The pope, the “world” and that funeral for the social doctrine of the Church

We had long understood that Pope Bergoglio was fascinated (a correspondence of amorous senses) by the celebrities of economic power, secular culture and show business. This pontiff is so surprisingly in tune with the times, so "pop" and fashionable, so "open", ecumenical, transversal, easy and smart that we are reminded of the famous warning of Jesus ("Be in the world, but not of the world "); declined, however, on the contrary. Which, of course, does not mean at all that he is a little "ecclesiastical" pope.

After all, the Church in two thousand years of history has been able to adapt in a chameleon-like and ductile way to any contingency and to the most varied circumstances. Maybe you could call it a different Christian, but it's a matter of taste. However, one detail led us to trust in his residual evangelical connotation: the social question. Often, Pope Francis has been recounted as a worthy adversary of capitalist degenerations. In short, a point of reference for those who still refuse to accept the logic of the only possible world: the globe of techno-finance, of the subjection of the public to the private sector, of the domain of anonymous and trans-national capitals, of the decline of concepts old, nineteenth-century (and yet so wonderfully "social") as "people" and "nation".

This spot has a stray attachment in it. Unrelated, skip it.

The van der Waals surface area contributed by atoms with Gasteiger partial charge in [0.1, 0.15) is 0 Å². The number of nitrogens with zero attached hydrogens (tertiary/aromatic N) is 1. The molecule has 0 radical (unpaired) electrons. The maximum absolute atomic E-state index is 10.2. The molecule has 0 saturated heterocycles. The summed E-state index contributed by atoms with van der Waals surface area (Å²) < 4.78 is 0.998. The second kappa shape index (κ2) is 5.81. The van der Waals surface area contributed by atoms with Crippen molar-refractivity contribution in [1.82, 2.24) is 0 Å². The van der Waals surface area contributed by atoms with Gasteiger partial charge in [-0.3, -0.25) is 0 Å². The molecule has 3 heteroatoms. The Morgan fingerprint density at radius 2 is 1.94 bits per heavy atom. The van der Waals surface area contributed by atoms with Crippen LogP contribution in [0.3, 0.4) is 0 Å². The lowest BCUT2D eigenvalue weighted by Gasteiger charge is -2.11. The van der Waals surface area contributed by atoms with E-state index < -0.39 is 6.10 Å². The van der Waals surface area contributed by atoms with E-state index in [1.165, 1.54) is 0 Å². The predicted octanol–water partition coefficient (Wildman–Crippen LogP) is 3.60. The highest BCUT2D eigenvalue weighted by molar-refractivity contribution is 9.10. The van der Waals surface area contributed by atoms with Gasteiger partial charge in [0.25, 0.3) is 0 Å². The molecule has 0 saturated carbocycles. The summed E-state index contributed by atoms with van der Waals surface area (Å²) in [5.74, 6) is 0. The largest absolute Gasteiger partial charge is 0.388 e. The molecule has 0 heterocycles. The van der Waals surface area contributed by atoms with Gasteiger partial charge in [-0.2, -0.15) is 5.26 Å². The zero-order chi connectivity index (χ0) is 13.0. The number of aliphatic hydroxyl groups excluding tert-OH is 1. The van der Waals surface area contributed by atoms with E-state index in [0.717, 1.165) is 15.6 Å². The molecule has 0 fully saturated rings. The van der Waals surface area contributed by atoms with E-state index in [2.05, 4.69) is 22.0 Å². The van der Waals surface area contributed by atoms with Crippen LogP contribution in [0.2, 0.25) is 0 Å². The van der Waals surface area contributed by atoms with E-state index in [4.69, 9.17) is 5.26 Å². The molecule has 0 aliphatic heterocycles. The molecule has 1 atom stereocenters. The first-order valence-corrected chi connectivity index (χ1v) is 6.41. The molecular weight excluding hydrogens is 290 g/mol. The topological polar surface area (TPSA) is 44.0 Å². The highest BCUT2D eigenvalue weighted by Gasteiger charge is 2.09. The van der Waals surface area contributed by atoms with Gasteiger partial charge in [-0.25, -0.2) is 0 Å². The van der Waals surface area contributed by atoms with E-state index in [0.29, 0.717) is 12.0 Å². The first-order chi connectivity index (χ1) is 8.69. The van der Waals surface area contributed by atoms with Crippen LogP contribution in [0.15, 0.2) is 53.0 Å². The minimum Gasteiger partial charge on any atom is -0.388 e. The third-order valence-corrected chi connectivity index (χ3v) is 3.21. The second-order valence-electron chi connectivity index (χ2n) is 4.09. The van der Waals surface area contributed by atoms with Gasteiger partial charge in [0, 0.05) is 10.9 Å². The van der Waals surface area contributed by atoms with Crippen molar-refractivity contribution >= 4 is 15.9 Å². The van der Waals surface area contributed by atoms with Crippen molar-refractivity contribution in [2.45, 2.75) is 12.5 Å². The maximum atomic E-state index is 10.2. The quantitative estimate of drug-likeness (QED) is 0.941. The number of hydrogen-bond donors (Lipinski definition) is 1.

Now, however, we can finally say that it was only an illusion: this pope is not only partially, but entirely the son of his time; as well as a complete expression, at the curial summits, of the spirit of an era. This is confirmed by Mario Draghi's call to the Pontifical Academic of Social Sciences. Coopting someone like Draghi means sharing his lines of thought, of course.

To get to know them in detail (and Bergoglio knows them very well) you just need to resurrect the famous letter of 2011 signed by the then president, Jean Claude Trichet, and the future number one of Eurotower, Mario Draghi. There was all the quintessence of the triumphant neoliberal and Ordo-liberal logic today. You find us in the budget balance, spending cuts, increasing the retirement age for women, reducing pensions, horizontal cuts in discretionary spending, performance indicators in public administration, the merger or abolition of administrative bodies intermediates (such as provinces and municipalities).

In addition – despite the space bale on the so-called "independence" and "third party" of the ECB compared to national governments – the warm advice to Berlusconi's executive to approve the whole package by decree law, within a month and, possibly, consolidating it with a nice constitutional reform. That letter is the unsurpassed bignami of an economic-social conception in antithesis not only with the "socialist" and "popular" constitutions of many European states of the twentieth century (those, so to speak, to be scrapped as soon as possible, according to JP Morgan), but also and above all with a century of Christian thought at least in the matter of economics and society.

Here, Bergoglio's last choice can be considered as the funeral of the social doctrine of the Church. That it was officiated by the bishop of Rome will perhaps make a little impression on traditionalist Catholics. But all the other aficionados of Jorge Mario can only give pleasure. The lovers of this Order of Things will be able to exclaim, breathing a sigh of relief: the social doctrine of the Church is dead and no longer struggles against us.

Francesco Carraro

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This is a machine translation of a post published on Scenari Economici at the URL on Sat, 11 Jul 2020 16:30:08 +0000.